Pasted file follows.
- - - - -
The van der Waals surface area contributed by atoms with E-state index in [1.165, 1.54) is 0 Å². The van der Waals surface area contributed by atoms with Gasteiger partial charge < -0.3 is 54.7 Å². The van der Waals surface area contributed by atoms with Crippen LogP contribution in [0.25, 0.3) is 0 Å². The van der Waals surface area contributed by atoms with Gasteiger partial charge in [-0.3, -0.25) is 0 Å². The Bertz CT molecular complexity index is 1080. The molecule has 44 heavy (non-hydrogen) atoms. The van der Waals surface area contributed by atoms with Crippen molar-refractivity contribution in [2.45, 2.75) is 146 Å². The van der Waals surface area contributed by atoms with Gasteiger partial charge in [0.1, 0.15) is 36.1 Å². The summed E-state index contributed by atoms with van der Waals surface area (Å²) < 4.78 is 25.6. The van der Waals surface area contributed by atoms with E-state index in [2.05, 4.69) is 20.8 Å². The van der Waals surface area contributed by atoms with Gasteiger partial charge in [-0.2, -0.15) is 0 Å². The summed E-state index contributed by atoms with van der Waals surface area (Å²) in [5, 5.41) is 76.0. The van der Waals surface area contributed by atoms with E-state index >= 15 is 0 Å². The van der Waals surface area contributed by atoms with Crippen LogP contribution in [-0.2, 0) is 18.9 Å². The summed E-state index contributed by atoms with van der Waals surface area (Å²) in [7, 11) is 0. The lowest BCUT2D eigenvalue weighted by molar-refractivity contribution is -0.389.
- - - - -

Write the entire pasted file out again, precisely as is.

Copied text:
The van der Waals surface area contributed by atoms with E-state index in [1.165, 1.54) is 0 Å². The van der Waals surface area contributed by atoms with Gasteiger partial charge < -0.3 is 54.7 Å². The van der Waals surface area contributed by atoms with Crippen LogP contribution in [0.25, 0.3) is 0 Å². The van der Waals surface area contributed by atoms with Gasteiger partial charge in [-0.3, -0.25) is 0 Å². The Bertz CT molecular complexity index is 1080. The molecule has 44 heavy (non-hydrogen) atoms. The van der Waals surface area contributed by atoms with Crippen molar-refractivity contribution in [2.45, 2.75) is 146 Å². The van der Waals surface area contributed by atoms with Gasteiger partial charge in [0.1, 0.15) is 36.1 Å². The summed E-state index contributed by atoms with van der Waals surface area (Å²) < 4.78 is 25.6. The van der Waals surface area contributed by atoms with E-state index in [2.05, 4.69) is 20.8 Å². The van der Waals surface area contributed by atoms with Gasteiger partial charge in [-0.2, -0.15) is 0 Å². The summed E-state index contributed by atoms with van der Waals surface area (Å²) in [5, 5.41) is 76.0. The van der Waals surface area contributed by atoms with E-state index >= 15 is 0 Å². The van der Waals surface area contributed by atoms with Crippen LogP contribution in [-0.2, 0) is 18.9 Å². The summed E-state index contributed by atoms with van der Waals surface area (Å²) in [7, 11) is 0. The lowest BCUT2D eigenvalue weighted by molar-refractivity contribution is -0.389.